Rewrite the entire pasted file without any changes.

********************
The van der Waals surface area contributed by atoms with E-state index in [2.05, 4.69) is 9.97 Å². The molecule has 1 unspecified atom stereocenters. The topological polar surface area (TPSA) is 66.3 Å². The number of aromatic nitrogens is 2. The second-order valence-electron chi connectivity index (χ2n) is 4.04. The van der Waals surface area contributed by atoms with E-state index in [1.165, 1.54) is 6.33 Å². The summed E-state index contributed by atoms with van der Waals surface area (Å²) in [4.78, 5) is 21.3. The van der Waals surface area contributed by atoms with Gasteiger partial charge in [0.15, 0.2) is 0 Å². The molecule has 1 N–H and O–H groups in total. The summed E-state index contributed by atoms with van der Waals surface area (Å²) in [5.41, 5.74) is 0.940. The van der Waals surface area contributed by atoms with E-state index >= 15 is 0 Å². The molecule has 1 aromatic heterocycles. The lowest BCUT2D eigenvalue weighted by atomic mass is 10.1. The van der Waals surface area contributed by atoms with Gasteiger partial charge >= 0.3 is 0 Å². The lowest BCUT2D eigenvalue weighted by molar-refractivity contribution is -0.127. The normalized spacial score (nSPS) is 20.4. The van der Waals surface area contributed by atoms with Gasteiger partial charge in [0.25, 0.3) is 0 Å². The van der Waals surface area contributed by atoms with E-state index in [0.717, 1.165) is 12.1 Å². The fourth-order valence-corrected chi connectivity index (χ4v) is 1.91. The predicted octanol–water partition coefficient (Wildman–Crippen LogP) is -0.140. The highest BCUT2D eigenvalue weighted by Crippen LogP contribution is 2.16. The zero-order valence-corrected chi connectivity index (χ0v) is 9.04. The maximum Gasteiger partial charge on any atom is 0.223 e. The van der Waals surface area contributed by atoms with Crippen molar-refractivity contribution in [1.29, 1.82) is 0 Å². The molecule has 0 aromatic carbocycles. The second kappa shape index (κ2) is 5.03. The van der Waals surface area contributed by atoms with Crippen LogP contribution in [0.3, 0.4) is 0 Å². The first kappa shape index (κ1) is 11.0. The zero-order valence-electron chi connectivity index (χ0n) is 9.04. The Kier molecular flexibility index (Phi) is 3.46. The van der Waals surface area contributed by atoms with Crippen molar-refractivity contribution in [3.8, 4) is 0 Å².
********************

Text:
The van der Waals surface area contributed by atoms with E-state index in [2.05, 4.69) is 9.97 Å². The molecule has 1 unspecified atom stereocenters. The topological polar surface area (TPSA) is 66.3 Å². The number of aromatic nitrogens is 2. The second-order valence-electron chi connectivity index (χ2n) is 4.04. The van der Waals surface area contributed by atoms with E-state index in [1.165, 1.54) is 6.33 Å². The summed E-state index contributed by atoms with van der Waals surface area (Å²) in [4.78, 5) is 21.3. The van der Waals surface area contributed by atoms with Gasteiger partial charge in [0.15, 0.2) is 0 Å². The molecule has 1 N–H and O–H groups in total. The summed E-state index contributed by atoms with van der Waals surface area (Å²) in [5.41, 5.74) is 0.940. The van der Waals surface area contributed by atoms with E-state index >= 15 is 0 Å². The molecule has 1 aromatic heterocycles. The lowest BCUT2D eigenvalue weighted by atomic mass is 10.1. The van der Waals surface area contributed by atoms with Gasteiger partial charge >= 0.3 is 0 Å². The lowest BCUT2D eigenvalue weighted by molar-refractivity contribution is -0.127. The normalized spacial score (nSPS) is 20.4. The van der Waals surface area contributed by atoms with Gasteiger partial charge in [0.25, 0.3) is 0 Å². The van der Waals surface area contributed by atoms with E-state index in [0.717, 1.165) is 12.1 Å². The fourth-order valence-corrected chi connectivity index (χ4v) is 1.91. The predicted octanol–water partition coefficient (Wildman–Crippen LogP) is -0.140. The highest BCUT2D eigenvalue weighted by Crippen LogP contribution is 2.16. The zero-order valence-corrected chi connectivity index (χ0v) is 9.04. The maximum Gasteiger partial charge on any atom is 0.223 e. The van der Waals surface area contributed by atoms with Crippen molar-refractivity contribution in [1.29, 1.82) is 0 Å². The molecule has 0 aromatic carbocycles. The second kappa shape index (κ2) is 5.03. The van der Waals surface area contributed by atoms with Crippen LogP contribution in [0.3, 0.4) is 0 Å². The first kappa shape index (κ1) is 11.0. The zero-order valence-electron chi connectivity index (χ0n) is 9.04. The Kier molecular flexibility index (Phi) is 3.46. The van der Waals surface area contributed by atoms with Crippen molar-refractivity contribution in [3.8, 4) is 0 Å².